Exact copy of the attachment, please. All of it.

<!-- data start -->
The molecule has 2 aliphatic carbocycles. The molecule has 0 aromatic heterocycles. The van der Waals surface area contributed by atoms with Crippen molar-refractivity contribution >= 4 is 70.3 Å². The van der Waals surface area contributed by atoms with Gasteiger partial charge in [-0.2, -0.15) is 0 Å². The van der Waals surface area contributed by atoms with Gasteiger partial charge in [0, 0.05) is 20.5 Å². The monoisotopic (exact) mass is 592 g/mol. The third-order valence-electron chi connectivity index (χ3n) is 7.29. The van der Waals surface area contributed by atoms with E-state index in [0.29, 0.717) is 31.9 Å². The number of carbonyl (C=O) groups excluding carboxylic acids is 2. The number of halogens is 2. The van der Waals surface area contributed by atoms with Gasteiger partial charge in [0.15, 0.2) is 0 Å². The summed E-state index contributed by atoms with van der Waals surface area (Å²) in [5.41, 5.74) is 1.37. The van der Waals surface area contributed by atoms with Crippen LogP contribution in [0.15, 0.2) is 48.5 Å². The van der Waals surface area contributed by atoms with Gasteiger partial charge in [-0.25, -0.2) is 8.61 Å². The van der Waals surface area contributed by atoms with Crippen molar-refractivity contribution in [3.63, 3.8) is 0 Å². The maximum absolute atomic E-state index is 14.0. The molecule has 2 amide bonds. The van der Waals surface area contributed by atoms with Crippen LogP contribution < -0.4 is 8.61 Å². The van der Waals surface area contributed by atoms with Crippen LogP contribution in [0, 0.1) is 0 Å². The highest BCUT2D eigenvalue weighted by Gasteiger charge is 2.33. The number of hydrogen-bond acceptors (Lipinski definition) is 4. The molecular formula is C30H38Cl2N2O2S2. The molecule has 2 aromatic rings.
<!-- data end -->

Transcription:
The molecule has 2 aliphatic carbocycles. The molecule has 0 aromatic heterocycles. The van der Waals surface area contributed by atoms with Crippen molar-refractivity contribution >= 4 is 70.3 Å². The van der Waals surface area contributed by atoms with Gasteiger partial charge in [-0.2, -0.15) is 0 Å². The van der Waals surface area contributed by atoms with Gasteiger partial charge in [0, 0.05) is 20.5 Å². The monoisotopic (exact) mass is 592 g/mol. The third-order valence-electron chi connectivity index (χ3n) is 7.29. The van der Waals surface area contributed by atoms with E-state index in [0.29, 0.717) is 31.9 Å². The number of carbonyl (C=O) groups excluding carboxylic acids is 2. The number of halogens is 2. The van der Waals surface area contributed by atoms with Gasteiger partial charge in [0.15, 0.2) is 0 Å². The summed E-state index contributed by atoms with van der Waals surface area (Å²) in [5.41, 5.74) is 1.37. The van der Waals surface area contributed by atoms with Crippen LogP contribution in [0.15, 0.2) is 48.5 Å². The van der Waals surface area contributed by atoms with Gasteiger partial charge in [-0.25, -0.2) is 8.61 Å². The van der Waals surface area contributed by atoms with Crippen molar-refractivity contribution in [3.63, 3.8) is 0 Å². The maximum absolute atomic E-state index is 14.0. The molecule has 2 amide bonds. The van der Waals surface area contributed by atoms with Crippen LogP contribution < -0.4 is 8.61 Å². The van der Waals surface area contributed by atoms with Crippen LogP contribution in [0, 0.1) is 0 Å². The highest BCUT2D eigenvalue weighted by Gasteiger charge is 2.33. The number of hydrogen-bond acceptors (Lipinski definition) is 4. The molecular formula is C30H38Cl2N2O2S2. The molecule has 2 aromatic rings.